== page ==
Clause 58 seeks to replace “Parliament” with “National Assembly” effectively removing the Senate from playing oversight role on the National Intelligence Service. This provision is objected to as having been inserted without recourse to the Senate.

Clause 64 introduced an offence of publication of offending material which is defined as publication or statement that is likely to be understood as directly or indirectly encouraging or inducing another person to commit or prepare to commit an act of terrorism. Government is obliged to take all lawful measures to nip acts of terrorism and such measures ought to be supported by Kenyans of all walks of life. Such moves however must pass Constitutional and legal pedestal.

 

 

 

 

 

 

 

The conservatory orders on the Security Laws Amendment Act

Posted by on 5th January 2015

Categories: Uncategorized

Please find the conservatory order suspending eight clauses of the Security (Amendment) Act 2014 here Conservatory Order (Security Act) Petition No. 628 and 630 of 2014

 

 

 

Parliamentarians need to maintain House’ decorum

Posted by on 19th December 2014

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The Security Laws (Amendments) 2014 Act provided an opportunity to deliberate very serious provisions about Kenya but also brought out an ugly side of our legislators. The amendments to 22 security related legislations will go a long way in helping address our security challenges. Rising insecurity may not be wholly dealt with by adequate laws, but this remains a critical first step.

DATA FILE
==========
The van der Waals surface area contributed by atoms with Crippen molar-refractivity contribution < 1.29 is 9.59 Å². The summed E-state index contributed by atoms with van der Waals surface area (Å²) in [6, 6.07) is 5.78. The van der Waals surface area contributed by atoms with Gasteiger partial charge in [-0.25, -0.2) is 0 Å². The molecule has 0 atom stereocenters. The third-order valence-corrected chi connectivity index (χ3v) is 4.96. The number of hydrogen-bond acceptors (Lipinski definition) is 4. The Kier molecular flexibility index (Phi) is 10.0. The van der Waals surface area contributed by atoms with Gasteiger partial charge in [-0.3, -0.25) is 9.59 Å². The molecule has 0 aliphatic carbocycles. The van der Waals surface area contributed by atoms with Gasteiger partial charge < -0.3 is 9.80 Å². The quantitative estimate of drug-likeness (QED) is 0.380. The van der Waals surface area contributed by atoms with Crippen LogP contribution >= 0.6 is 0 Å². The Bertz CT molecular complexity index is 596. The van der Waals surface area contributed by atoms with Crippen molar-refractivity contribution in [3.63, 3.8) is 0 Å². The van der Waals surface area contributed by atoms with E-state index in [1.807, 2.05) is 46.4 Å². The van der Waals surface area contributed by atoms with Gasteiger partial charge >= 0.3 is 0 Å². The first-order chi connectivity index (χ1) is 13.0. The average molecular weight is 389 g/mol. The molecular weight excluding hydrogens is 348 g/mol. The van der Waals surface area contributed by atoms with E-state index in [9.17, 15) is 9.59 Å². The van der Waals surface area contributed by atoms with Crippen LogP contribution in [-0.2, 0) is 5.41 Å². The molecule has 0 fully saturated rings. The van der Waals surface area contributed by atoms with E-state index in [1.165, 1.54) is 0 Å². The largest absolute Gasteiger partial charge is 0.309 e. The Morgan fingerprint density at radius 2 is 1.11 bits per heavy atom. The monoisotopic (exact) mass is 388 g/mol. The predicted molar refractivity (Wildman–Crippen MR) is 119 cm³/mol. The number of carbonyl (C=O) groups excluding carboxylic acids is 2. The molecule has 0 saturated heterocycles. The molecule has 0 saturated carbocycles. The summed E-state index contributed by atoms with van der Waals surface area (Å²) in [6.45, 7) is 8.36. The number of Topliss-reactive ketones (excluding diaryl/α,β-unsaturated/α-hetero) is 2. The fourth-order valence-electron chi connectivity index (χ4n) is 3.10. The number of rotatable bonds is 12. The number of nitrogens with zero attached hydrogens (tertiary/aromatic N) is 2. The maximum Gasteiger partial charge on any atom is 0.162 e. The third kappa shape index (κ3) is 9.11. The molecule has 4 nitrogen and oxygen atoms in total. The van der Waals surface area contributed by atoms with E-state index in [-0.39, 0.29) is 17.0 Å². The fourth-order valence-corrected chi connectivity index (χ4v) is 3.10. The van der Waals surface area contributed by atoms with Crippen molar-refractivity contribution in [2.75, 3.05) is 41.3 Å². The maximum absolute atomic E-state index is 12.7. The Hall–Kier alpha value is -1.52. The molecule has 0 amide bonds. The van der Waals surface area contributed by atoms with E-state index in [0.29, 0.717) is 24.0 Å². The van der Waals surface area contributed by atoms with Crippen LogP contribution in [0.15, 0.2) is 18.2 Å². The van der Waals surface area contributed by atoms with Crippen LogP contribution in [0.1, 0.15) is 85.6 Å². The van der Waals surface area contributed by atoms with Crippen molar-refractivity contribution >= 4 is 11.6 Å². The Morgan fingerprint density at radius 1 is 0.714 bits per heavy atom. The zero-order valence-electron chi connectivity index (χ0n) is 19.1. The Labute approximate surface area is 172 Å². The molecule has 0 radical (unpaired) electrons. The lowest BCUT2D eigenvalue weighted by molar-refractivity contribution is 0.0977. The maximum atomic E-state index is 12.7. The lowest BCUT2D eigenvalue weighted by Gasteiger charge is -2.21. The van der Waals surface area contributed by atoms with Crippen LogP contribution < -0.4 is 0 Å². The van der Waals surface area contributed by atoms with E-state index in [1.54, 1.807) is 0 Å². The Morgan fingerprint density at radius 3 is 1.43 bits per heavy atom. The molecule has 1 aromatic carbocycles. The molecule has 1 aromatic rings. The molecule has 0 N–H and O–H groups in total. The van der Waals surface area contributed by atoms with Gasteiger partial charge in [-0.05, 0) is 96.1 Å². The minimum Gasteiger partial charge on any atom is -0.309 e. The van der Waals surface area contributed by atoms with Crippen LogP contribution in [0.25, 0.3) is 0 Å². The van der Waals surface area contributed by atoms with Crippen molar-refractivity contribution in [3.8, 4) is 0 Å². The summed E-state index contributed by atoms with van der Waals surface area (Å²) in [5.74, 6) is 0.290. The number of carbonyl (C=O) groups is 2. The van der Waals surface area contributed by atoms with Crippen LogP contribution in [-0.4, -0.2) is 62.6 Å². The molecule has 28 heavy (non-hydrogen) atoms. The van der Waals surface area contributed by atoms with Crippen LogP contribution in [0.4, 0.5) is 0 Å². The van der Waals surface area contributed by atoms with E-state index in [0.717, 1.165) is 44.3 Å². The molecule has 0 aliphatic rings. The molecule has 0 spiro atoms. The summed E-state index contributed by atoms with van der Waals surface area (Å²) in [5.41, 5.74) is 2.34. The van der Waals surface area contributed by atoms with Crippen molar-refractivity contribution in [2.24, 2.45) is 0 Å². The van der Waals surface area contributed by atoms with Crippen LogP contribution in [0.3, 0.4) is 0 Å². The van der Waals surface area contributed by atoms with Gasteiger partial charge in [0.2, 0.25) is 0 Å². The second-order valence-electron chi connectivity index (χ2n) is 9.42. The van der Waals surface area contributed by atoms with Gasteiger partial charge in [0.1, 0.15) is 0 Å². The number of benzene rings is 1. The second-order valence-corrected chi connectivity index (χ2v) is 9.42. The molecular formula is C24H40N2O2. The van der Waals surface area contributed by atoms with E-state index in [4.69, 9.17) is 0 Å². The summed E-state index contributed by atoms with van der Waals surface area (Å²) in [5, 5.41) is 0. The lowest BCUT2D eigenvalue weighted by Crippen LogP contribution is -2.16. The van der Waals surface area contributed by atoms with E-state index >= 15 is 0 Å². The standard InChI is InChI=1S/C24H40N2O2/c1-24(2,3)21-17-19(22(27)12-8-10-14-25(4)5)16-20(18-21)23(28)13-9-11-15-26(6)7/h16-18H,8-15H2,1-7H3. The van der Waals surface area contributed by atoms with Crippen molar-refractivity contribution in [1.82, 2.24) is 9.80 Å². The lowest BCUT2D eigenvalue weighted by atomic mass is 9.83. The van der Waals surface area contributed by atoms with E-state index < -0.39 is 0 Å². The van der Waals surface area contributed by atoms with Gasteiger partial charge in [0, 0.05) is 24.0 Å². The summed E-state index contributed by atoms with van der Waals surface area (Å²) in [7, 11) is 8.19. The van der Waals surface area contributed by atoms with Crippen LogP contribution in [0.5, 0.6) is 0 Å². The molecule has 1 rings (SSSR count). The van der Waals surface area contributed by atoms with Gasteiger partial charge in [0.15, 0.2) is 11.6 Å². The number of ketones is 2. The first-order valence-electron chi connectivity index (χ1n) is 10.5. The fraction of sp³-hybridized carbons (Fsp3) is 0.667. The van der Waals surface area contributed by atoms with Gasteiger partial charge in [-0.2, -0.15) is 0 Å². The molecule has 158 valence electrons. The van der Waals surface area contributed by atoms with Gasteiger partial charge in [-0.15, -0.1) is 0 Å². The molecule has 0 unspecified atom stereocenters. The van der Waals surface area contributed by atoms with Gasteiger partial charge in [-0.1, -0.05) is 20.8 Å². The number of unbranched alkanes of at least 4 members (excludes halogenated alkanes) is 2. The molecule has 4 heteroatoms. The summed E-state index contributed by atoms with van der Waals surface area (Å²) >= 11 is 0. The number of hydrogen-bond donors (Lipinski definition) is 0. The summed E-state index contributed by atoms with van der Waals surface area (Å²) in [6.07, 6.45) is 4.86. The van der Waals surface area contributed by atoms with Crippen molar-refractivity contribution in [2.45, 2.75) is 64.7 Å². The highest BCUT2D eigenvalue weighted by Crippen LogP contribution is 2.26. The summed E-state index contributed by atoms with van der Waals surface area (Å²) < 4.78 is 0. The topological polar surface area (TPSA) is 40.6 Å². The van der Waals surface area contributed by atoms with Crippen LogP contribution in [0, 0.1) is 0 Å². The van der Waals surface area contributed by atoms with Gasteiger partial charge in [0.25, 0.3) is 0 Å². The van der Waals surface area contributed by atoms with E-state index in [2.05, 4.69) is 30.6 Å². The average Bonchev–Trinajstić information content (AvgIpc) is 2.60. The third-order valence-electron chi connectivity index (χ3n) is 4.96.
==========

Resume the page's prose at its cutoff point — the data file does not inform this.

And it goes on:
MPs demeaned the National Assembly and did not demonstrate any respect for their offices or the people they represent. They were rowdy – some tore the order papers and threw them to the floor – and even poured water on Deputy Speaker Joyce Laboso while chairing a session. The scuffles went on outside the chamber too.

The Parliamentary Broadcasting Unit’s live feed was sporadically switched off to hide the MPs shameful behavior. Journalists were also chased away from the media center. The public gallery was also closed for the first time in independent Kenya.

Speaker Justin Muturi also failed to be an impartial arbiter. His leadership was wanting in how the amendments were passed. He presided over the passing of the amendments amidst shouting from both sides of the debate. His ability to guide the debate was questionable as his hearing was certainly impaired and vision blurred by the many legislators that surrounded him.

Rule of law is supreme and Parliamentarians should be first to abide by it. Although the standing orders provide mechanisms for discussing bills before they are passed, they were totally ignored. Room for critical dialogue and consensus building was also shut.